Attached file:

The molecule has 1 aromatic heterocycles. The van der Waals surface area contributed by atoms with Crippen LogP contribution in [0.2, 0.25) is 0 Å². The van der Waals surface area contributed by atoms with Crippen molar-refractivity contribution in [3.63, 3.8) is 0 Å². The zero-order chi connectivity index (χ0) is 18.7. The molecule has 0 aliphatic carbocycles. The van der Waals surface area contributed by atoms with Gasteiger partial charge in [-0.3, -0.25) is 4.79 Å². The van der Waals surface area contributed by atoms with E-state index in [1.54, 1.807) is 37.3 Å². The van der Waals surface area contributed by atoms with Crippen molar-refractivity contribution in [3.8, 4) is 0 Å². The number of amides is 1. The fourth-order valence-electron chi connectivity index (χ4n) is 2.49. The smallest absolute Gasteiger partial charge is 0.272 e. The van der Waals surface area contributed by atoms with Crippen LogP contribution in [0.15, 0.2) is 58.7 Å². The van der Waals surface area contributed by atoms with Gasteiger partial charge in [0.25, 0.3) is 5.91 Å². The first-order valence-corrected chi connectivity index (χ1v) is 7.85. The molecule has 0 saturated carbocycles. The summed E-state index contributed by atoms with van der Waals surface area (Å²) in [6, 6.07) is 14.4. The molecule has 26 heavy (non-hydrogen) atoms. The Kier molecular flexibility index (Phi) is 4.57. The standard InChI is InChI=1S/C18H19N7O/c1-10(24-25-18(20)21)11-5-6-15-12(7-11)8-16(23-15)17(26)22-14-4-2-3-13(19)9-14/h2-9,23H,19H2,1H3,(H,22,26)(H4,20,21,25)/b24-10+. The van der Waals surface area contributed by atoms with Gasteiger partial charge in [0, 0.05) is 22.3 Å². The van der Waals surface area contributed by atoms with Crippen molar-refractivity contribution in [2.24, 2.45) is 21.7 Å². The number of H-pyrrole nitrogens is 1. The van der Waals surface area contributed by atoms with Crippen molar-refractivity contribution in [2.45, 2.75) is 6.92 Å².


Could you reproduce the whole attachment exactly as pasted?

The molecule has 1 aromatic heterocycles. The van der Waals surface area contributed by atoms with Crippen LogP contribution in [0.2, 0.25) is 0 Å². The van der Waals surface area contributed by atoms with Crippen molar-refractivity contribution in [3.63, 3.8) is 0 Å². The zero-order chi connectivity index (χ0) is 18.7. The molecule has 0 aliphatic carbocycles. The van der Waals surface area contributed by atoms with Gasteiger partial charge in [-0.3, -0.25) is 4.79 Å². The van der Waals surface area contributed by atoms with E-state index in [1.54, 1.807) is 37.3 Å². The van der Waals surface area contributed by atoms with Crippen molar-refractivity contribution in [3.8, 4) is 0 Å². The number of amides is 1. The fourth-order valence-electron chi connectivity index (χ4n) is 2.49. The smallest absolute Gasteiger partial charge is 0.272 e. The van der Waals surface area contributed by atoms with Crippen LogP contribution in [0.15, 0.2) is 58.7 Å². The van der Waals surface area contributed by atoms with Gasteiger partial charge in [0.25, 0.3) is 5.91 Å². The first-order valence-corrected chi connectivity index (χ1v) is 7.85. The molecule has 0 saturated carbocycles. The summed E-state index contributed by atoms with van der Waals surface area (Å²) in [6, 6.07) is 14.4. The molecule has 26 heavy (non-hydrogen) atoms. The Kier molecular flexibility index (Phi) is 4.57. The standard InChI is InChI=1S/C18H19N7O/c1-10(24-25-18(20)21)11-5-6-15-12(7-11)8-16(23-15)17(26)22-14-4-2-3-13(19)9-14/h2-9,23H,19H2,1H3,(H,22,26)(H4,20,21,25)/b24-10+. The van der Waals surface area contributed by atoms with Gasteiger partial charge in [0, 0.05) is 22.3 Å². The van der Waals surface area contributed by atoms with Crippen molar-refractivity contribution in [2.24, 2.45) is 21.7 Å². The number of H-pyrrole nitrogens is 1. The van der Waals surface area contributed by atoms with Crippen molar-refractivity contribution in [2.45, 2.75) is 6.92 Å².